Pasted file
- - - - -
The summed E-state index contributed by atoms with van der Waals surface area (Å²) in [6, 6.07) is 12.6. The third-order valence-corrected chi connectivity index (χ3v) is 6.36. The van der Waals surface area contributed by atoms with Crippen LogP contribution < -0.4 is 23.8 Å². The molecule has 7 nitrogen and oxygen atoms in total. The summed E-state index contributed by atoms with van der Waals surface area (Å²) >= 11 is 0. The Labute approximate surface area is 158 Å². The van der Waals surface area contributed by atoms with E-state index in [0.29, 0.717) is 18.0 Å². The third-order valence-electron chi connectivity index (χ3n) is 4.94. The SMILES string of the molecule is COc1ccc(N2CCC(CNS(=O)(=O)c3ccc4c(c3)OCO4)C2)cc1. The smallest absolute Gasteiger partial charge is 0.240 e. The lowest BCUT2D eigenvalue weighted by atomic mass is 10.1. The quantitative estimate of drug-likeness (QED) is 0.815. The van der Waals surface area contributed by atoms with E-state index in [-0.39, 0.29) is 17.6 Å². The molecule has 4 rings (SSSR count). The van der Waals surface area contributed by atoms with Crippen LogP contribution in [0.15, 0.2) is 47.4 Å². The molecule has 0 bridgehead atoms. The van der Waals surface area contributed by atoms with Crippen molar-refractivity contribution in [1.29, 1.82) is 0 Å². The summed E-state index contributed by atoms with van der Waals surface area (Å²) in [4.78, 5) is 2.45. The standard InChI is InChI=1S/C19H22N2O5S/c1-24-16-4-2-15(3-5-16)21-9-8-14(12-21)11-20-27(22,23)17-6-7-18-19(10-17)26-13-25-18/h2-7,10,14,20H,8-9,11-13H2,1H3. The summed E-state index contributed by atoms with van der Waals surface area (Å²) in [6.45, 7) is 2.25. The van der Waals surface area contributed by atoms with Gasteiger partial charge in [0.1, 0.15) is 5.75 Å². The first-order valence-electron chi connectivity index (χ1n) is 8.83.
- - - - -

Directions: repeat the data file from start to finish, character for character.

The summed E-state index contributed by atoms with van der Waals surface area (Å²) in [6, 6.07) is 12.6. The third-order valence-corrected chi connectivity index (χ3v) is 6.36. The van der Waals surface area contributed by atoms with Crippen LogP contribution < -0.4 is 23.8 Å². The molecule has 7 nitrogen and oxygen atoms in total. The summed E-state index contributed by atoms with van der Waals surface area (Å²) >= 11 is 0. The Labute approximate surface area is 158 Å². The van der Waals surface area contributed by atoms with E-state index in [0.29, 0.717) is 18.0 Å². The third-order valence-electron chi connectivity index (χ3n) is 4.94. The SMILES string of the molecule is COc1ccc(N2CCC(CNS(=O)(=O)c3ccc4c(c3)OCO4)C2)cc1. The smallest absolute Gasteiger partial charge is 0.240 e. The lowest BCUT2D eigenvalue weighted by atomic mass is 10.1. The quantitative estimate of drug-likeness (QED) is 0.815. The van der Waals surface area contributed by atoms with E-state index in [-0.39, 0.29) is 17.6 Å². The molecule has 4 rings (SSSR count). The van der Waals surface area contributed by atoms with Crippen LogP contribution in [0.15, 0.2) is 47.4 Å². The molecule has 0 bridgehead atoms. The van der Waals surface area contributed by atoms with Crippen molar-refractivity contribution in [1.29, 1.82) is 0 Å². The summed E-state index contributed by atoms with van der Waals surface area (Å²) in [4.78, 5) is 2.45. The standard InChI is InChI=1S/C19H22N2O5S/c1-24-16-4-2-15(3-5-16)21-9-8-14(12-21)11-20-27(22,23)17-6-7-18-19(10-17)26-13-25-18/h2-7,10,14,20H,8-9,11-13H2,1H3. The summed E-state index contributed by atoms with van der Waals surface area (Å²) in [6.45, 7) is 2.25. The van der Waals surface area contributed by atoms with Gasteiger partial charge in [0.1, 0.15) is 5.75 Å². The first-order valence-electron chi connectivity index (χ1n) is 8.83.